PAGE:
A Guide For A Sustainable Houseplant Collection

Are you feeling the houseplant LOVE these days? From the trendy monstera, to snake plants, to succulents, it’s safe to say house plants are having a moment. House plants can turn even the most boring, basic apartment into a lush, urban oasis!

Not only can they take your space from drab to fab, house plants also offer numerous health benefits, too. Freshen up your place with some plants and you’ll experience better air quality, less dry skin, lowered fatigue, better focus and even a boost to your MOOD!

But hold on for a sec before you rush out to give your apartment a total Pinterest-worthy plant makeover. As a plant lover, we’re guessing you have a big heart for mother nature, too! Follow this guide to make sure you start and grow your houseplant collection in the most sustainable way possible.


Less plant miles, more plant swaps

You know all those trendy plants we just talked about?

They’re totally cool, right?

But what’s LESS cool is the fact that a lot of these plants are shipped from all over the world.

To lower your carbon footprint, we recommend learning how to propagate plants, and then doing swaps with your friends, family and community (while maintaining social distancing rules, of course!)! Plant propagation is the process from which you can use seeds, cuttings, and other plant parts in order to grow new plants.

And another sweet bonus? This method of plant collection will save you some serious coin – WHILE saving our big blue in the process!


The plastic pot problem


Many people think plastic pots can be recycled, so what’s the big deal, right?

Wrong! Plastic pots are usually NOT suitable for recycling. Often they are considered contaminated, meaning they can’t be collected.  Additionally, since black plastic absorbs light, it can’t be sorted and goes straight through the system and off to landfill!

If you’ve bought plants in plastic pots, don’t toss them in the bin. You can reuse them for propagating new plants, use them when plant swapping, or donate them to community gardens or centers.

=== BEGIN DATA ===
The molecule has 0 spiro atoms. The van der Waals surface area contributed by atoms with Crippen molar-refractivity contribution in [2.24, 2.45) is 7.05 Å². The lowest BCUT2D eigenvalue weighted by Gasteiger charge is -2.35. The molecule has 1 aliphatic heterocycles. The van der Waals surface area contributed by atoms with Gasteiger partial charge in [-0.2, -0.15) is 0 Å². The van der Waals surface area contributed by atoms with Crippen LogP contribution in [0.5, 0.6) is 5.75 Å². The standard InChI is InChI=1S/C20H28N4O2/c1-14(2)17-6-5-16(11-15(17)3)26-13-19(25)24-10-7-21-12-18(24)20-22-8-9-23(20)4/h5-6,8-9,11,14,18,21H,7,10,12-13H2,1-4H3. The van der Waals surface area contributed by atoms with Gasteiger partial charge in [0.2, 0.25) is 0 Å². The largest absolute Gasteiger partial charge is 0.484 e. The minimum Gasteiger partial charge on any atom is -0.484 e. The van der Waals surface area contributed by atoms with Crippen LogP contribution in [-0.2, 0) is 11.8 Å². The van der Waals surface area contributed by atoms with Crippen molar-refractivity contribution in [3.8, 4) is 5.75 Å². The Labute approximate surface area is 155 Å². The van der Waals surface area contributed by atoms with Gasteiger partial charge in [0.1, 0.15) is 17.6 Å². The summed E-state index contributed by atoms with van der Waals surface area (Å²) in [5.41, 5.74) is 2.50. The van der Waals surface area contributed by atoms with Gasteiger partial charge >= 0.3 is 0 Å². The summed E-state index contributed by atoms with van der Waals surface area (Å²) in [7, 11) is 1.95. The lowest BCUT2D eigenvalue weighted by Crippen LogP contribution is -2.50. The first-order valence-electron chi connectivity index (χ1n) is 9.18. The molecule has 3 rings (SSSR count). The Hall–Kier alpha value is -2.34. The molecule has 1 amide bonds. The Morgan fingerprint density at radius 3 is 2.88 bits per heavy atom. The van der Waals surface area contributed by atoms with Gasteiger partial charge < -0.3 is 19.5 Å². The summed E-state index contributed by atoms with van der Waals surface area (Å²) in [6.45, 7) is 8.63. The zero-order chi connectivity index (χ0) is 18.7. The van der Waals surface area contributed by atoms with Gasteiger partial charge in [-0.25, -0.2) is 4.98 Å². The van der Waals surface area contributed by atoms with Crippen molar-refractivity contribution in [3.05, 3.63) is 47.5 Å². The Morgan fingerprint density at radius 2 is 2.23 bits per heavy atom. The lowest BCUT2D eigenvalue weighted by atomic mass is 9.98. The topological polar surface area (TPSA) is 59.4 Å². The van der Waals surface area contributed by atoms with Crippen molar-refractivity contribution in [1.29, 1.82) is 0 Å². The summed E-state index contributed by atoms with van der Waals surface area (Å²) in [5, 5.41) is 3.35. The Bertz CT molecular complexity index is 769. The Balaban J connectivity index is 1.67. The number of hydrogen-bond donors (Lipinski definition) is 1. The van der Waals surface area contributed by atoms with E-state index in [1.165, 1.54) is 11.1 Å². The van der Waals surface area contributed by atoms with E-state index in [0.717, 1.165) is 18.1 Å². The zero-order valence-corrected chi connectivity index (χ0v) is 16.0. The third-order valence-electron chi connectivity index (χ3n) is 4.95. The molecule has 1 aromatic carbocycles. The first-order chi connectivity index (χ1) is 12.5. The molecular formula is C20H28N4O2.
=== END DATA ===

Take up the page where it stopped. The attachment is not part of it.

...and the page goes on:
Even better? Try switching to taupe pots and/or biodegradable pots.


Avoid peat moss

While peat moss has commonly been used and can be a great helper for your plant friends, it takes thousands of years to grow. It’s a valuable resource in and of itself as well as for purifying water flowing through it. The continued high production of peat moss is taking a serious toll on our ecosystem. By continuing on at this rate, the supply will soon be depleted given the slow regeneration rate.

So, what are some more sustainable alternatives you can use to nurture that gorgeous plant collection of yours? Glad you asked!

Compost and leaf mould, for instance, can both be made in your own backyard. Or there’s sawdust, shredded bark or wood chips — all renewable resources.

You can also use organic soil mixed with compost and feed your plants with an organic seaweed-based fertilizer or a weak solution of fish emulsion.

Wanna learn more about becoming a composting pro? Check out our comprehensive guide to composting.


BONUS TIP: Use plants to freshen up your work from home space

You know how we talked about all those AMAZING houseplant benefits earlier on? Well, you can actually curate your plant collection to give you a whole host of awesome improvements!

Especially with the pandemic, and many of us working from home, it’s easy to get demotivated in the same four walls all day long. You might find your energy lagging or just not feeling as inspired as you used to. You can use house plants to bring new life into your WFH space!

Here are a few of our favourite options:


English Ivy

Helps to boost oxygen levels.



Helps rid the air of toxins like benzene.



Removes unpleasant odors in the home, like chemical pollutants in carpets or paints.

These plants can almost act like your mini air purifier! With the amount of toxins we’re exposed to in our everyday life, plants can help neutralize the harmful effects and have you breathing in fresher air in no time.

We hope this guide inspired you to jazz up your houseplant collection in the most sustainable way possible! While we’re totally here for the houseplant trend, it’s important to bring intentionality into our consumption habits to keep this planet a healthier place for all.